B&W Photos Give Firsthand Perspective of Daily Life in 1940s New York
Sixteen signs in Times Square were turned out by one small switch operated by Douglas Leigh, sign designer, in New York, March 1, 1942.
New York City in the 1940s was buzzing with activity, with the population of Manhattan almost reaching 2 million inhabitants. These incredible black and white photographs, which document everyday life in New York City, are a glimpse back at this era.
From street peddlers selling fish or fresh ears of corn, to cars stalled under mounds of snow, scenes are both familiar and nostalgic. They also capture incredible moments in history, whether it be New Yorker’s mourning the death of Franklin Roosevelt or jubilation upon hearing the news that the Japanese accepted the allies terms of surrender, effectively ending WWII. In fact, the effects of WWII are omnipresent in the photos, most evidently from the extensive dimouts visible in the images.
It’s also possible to see the changing architectural landscape of the city and to remember how some spaces, like Times Square, have always been hubs of activity. Take a look back at daily life in 1940’s New York City with these unforgettable images.
Wonder what daily life in New York City was like in the 1940s? These photos tell the visual history of the city.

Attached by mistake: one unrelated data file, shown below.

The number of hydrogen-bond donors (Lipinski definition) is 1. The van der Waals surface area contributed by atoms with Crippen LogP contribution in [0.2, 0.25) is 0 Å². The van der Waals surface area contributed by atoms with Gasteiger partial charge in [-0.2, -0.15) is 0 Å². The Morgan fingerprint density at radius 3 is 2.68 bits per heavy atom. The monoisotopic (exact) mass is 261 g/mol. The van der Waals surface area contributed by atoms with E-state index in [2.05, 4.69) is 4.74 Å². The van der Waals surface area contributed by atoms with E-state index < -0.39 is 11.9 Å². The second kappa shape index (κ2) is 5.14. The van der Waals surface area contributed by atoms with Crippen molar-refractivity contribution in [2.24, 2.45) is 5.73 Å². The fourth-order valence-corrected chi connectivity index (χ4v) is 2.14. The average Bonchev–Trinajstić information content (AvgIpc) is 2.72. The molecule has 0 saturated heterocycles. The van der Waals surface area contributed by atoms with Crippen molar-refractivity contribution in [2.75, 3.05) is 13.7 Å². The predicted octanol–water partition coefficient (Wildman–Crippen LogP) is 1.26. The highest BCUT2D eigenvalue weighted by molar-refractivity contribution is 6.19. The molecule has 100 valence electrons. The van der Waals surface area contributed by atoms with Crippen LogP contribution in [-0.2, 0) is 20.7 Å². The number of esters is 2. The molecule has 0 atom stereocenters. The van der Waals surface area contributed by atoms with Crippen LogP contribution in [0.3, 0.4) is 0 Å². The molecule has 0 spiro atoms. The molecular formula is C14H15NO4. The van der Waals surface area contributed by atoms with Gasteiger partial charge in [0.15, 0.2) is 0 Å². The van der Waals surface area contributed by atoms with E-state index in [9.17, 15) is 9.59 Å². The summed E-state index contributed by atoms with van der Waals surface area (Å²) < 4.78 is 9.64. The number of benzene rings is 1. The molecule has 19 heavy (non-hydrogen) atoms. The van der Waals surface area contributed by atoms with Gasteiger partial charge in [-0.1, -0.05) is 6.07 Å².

Customers gather at soft drink stand during a dimout in Times Square, New York, May 21, 1942. Dimouts were necessary to conserve energy and also cloak the city and surrounding waters in darkness in case of enemy attack.
A crowd of customers gather at Sloppy Joe’s soft drink stand during a dimout in Times Square, New York, May 21, 1942.
This is an aerial view of Times Square looking north from the New York Times newspaper building at 42nd St., during a dim-out in midtown Manhattan on May 20, 1942 in World War II. The large signs illuminating Broadway, street on left, are out in addition to the marquee lights above the theaters and restaurants along Seventh Ave., right.
Workmen prepare to lower one of the 100-pound metal cornices from the Hotel Ansonia in New York, Sept. 22, 1942. The hotel began scrapping thousands of pounds of ornamental metal work to help in the war effort.The building designed by Stanford White, was architecturally outstanding because its wealth of metal Ornamentation.
Charles Dunne swings and misses at a ball during a practice session of a P.A.L. team in Brooklyn, N.Y., June 9, 1943. The catcher is Frank Pesce and the umpire is Joe DiMaggio, not the Big League outfielder. Joe’s the coach of the team.
After 18 months in the dark, theater marquees on Broadway light up again while underneath the crowds come out of the dimout gloom in New York, Nov. 2, 1943.
Two black Army soldiers assist a white man who was involved in a scuffle that occurred during the outbreak of a race riot in the Harlem area of New York City, Aug. 2, 1943.
A huge crowd in New York’s Times Square jubilantly welcome the news that the Japanese had accepted the allies terms of surrender on Aug. 14, 1945.
Observing the death of President Roosevelt, the United Nations flags fly at half mast at Rockefeller Plaza, New York, N.Y. on April 13, 1945.